Pun intended. Pun ALWAYS intended.

I remember defending Kirby's Return to Dreamland from the naysayers on Kotaku some months back. I had never played it but I figured that the game would be at least as good as Kirby 64, which had its faults but was still charming and retained a lot of the core design elements from typical Kirby platformers.

Return to Dreamland did not. Kirby plays like Kirby in the game... but the world he plays in is all wrong. The Kotaku review for the game reminded me of reviews I had read for other games that tried to use oldschool gameplay and nostalgia to sell copies. Final Fantasy: 4 Heroes of Light is one example.

Reviews for that game said it was great for fans of oldschool JRPGs from the Super NES era. The problem is... IT'S NOTHING LIKE AN SNES-ERA JRPG. The designs of SNES JRPGs improved on what was established during the NES era, especially the ones developed by Square. FF:4HoL ignores these improvements, goes back to the NES JRPG designs, and still fumbles. Why limit the number of items a character can carry when changing gear to prepare for a boss battle is so crucial? Only 15 items, including armor and spells? REALLY? You have to CONSTANTLY go back to a storage shop to change gear. And that's just one problem I have with the game but that's another discussion.


Going back to Kirby's Return to Dreamland, reading the Kotaku review again, I find these lines:
"Return to Dreamland is a playground for Kirby's oldest fans who will probably be delighted that this new game feels so much like some old favorites."

"Too much of this new game feels stock and standard."

But it's not quite like old favorites. It's not quite standard. The review does say that the level design is uninteresting but I think there's more to it than that. The game leaves out an important element you typically find in Kirby games: the need to go back to a level to find something you couldn't get before because you either overlooked it or didn't have the right powerup. This game, instead, provides a RAILROADED experience.


In a typical Kirby platformer, you go through a level, switching powerups like normal as you progress, but then you'll find a section of a level that's cut off because you simply don't have the sword to cut that rope or the hammer to pound that stake. Now, it's very possible you could've picked up some powerup earlier in the stage that would've let you cut that rope but you missed it and there's no enemy with the appropriate powerup in the immediate area you're in. But that's okay. You can come back and get it later. But it could also be the case that in the entire level, there is not a single enemy that can give you the hammer, or even the rock, ability. So you have to rack your brain to see if you can remember which level had such a powerup or keep your eyes open for the availability of that powerup in a later level.

There is NOTHING LIKE THAT in Kirby's Return to Dreamland. Every single secret in the game that requires a powerup has the enemy with that powerup nearby. Too scared to get close to that enemy to obtain that powerup? Don't worry, THERE'S USUALLY A POWERUP TROPHY NEARBY THAT YOU CAN TOUCH TO IMMEDIATELY RECEIVE THAT ABILITY. It's as if the game wants you to not only go through the level but obtain ALL the secrets on the way, all in one go so you never have to go through the level again. As a matter of fact, the game appears to PUNISH you for going through a level again if you missed something the first time. Once you're in, you're in to the end. You can't just leave a level once you've found the secret. No, you have to go through the entire level, no matter how long it is. And the levels in this game are LONG.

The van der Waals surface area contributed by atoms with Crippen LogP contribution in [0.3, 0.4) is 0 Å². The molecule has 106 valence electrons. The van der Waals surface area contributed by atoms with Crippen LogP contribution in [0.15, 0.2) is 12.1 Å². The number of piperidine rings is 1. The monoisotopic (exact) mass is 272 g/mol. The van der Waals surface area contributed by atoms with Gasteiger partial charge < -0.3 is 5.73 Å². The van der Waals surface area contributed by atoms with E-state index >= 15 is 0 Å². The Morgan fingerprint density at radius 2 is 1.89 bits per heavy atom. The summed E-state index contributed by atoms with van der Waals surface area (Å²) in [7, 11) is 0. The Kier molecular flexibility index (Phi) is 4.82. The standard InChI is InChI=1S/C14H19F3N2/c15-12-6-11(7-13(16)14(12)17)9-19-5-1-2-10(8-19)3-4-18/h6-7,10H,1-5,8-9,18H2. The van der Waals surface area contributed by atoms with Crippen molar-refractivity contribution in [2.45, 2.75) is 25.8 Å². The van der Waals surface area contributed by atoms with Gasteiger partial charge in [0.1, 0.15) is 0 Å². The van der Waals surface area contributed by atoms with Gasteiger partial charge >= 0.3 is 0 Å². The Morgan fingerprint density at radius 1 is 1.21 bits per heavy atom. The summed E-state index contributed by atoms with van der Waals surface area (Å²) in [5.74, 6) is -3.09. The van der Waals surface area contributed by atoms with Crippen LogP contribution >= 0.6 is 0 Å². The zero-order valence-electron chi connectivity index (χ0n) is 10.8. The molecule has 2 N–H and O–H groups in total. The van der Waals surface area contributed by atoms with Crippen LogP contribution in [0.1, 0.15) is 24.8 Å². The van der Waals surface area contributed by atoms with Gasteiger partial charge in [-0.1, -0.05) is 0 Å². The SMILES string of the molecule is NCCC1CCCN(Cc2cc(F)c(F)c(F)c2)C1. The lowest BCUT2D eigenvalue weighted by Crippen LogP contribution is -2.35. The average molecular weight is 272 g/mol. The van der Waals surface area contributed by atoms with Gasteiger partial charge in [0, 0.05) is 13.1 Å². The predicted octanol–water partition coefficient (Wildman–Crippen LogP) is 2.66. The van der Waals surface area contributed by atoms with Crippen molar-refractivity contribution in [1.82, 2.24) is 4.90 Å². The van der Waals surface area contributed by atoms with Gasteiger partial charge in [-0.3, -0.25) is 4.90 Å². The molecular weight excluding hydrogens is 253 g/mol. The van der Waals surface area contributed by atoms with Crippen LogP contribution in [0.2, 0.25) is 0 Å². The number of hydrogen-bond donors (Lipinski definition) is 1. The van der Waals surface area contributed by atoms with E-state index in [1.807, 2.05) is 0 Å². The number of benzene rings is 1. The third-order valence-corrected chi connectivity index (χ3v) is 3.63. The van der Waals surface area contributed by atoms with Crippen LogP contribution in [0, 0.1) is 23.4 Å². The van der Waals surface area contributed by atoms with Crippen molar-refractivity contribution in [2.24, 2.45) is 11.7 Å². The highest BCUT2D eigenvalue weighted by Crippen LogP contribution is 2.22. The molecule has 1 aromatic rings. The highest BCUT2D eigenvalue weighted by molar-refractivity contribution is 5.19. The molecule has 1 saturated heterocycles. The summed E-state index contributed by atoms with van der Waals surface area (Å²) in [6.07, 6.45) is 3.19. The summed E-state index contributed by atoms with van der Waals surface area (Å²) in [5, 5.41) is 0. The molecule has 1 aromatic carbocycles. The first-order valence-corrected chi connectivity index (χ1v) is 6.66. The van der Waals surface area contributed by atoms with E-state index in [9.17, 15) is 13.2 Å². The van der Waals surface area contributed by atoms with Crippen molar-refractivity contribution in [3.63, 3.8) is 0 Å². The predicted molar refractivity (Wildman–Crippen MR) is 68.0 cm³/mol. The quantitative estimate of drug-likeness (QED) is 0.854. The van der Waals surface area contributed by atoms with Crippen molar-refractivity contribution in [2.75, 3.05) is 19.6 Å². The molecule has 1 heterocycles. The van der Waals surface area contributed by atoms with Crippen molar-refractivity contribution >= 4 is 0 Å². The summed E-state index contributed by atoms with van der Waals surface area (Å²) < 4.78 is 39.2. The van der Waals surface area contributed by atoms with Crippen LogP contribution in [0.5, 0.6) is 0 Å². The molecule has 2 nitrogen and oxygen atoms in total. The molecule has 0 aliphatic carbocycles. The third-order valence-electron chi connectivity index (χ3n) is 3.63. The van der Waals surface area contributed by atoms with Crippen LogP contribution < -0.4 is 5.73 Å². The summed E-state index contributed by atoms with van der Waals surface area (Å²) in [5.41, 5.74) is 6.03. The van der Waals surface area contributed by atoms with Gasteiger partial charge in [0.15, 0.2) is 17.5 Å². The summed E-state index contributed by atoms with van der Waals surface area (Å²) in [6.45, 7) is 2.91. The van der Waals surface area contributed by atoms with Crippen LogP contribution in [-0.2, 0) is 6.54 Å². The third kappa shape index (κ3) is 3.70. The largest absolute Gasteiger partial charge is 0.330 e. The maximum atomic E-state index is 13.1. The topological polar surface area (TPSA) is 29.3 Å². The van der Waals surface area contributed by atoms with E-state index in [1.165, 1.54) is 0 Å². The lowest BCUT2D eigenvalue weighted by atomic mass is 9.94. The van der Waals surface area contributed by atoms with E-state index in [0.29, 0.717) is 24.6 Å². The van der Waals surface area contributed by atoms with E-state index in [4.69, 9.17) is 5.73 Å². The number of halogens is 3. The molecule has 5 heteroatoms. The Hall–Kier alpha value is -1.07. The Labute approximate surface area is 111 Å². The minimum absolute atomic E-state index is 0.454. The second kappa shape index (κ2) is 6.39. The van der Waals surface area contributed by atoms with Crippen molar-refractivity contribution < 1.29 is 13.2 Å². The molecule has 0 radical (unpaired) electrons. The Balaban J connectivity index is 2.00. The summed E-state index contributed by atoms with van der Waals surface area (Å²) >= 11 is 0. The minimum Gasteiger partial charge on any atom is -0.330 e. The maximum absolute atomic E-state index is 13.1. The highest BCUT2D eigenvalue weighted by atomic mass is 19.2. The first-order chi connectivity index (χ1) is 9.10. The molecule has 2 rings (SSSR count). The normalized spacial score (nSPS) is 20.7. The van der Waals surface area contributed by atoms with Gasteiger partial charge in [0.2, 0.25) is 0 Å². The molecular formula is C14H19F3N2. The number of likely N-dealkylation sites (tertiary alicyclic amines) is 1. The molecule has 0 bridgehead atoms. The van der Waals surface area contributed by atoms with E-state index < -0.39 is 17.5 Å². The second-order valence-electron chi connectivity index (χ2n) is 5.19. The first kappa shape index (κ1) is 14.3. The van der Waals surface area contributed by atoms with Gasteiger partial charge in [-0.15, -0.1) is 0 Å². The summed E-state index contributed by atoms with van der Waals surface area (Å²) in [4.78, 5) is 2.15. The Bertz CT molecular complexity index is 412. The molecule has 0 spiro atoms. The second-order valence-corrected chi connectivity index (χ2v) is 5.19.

I cannot comprehend why they would change such an important element of Kirby platformers. I guess it was done for the multiplayer play. But then again, Kirby & the Amazing Mirror had multiplayer play and that game was... well, AMAZING.

Return to Dreamland isn't entirely awful. I thought the big powerup abilities were fun to use and they made for an exciting final boss battle. But overall, the game was a wasted opportunity. I wasn't even able to play as Meta Knight or King Dedede because that's reserved for multiplayer. Really? I can't play as these characters, not even as a New Game+ bonus? I would've played through the game a second time if I had the option of playing as just Meta Knight.


Also, the story is actually kind of weak. Yes, even for a Kirby game, it's weak. Meta Knight's motives are usually explained in Kirby games. In Return to Dreamland, why the heck does he join Kirby on his quest? They could've shown him being suspicious about this space traveler who asks Kirby for help. Maybe he joins Kirby to keep an eye on this guy.

I've been a huge fan of Kirby since Super Star. That's a heck of a Kirby game to start with. No Kirby game has managed to top it, unless you count the DS version of Super Star as a separate game. I hope Nintendo gets its act together for the next traditional Kirby platformer.


Note: I'm posting this on TAY to test the sharing option. I wanted to post it on my personal blog and then share it on TAY but I guess it doesn't work that way? Maybe because TAY is private or something? I wonder if sharing it on my personal blog will make the article public. Our personal blogs are public, aren't they? Not entirely sure of all of this, yet.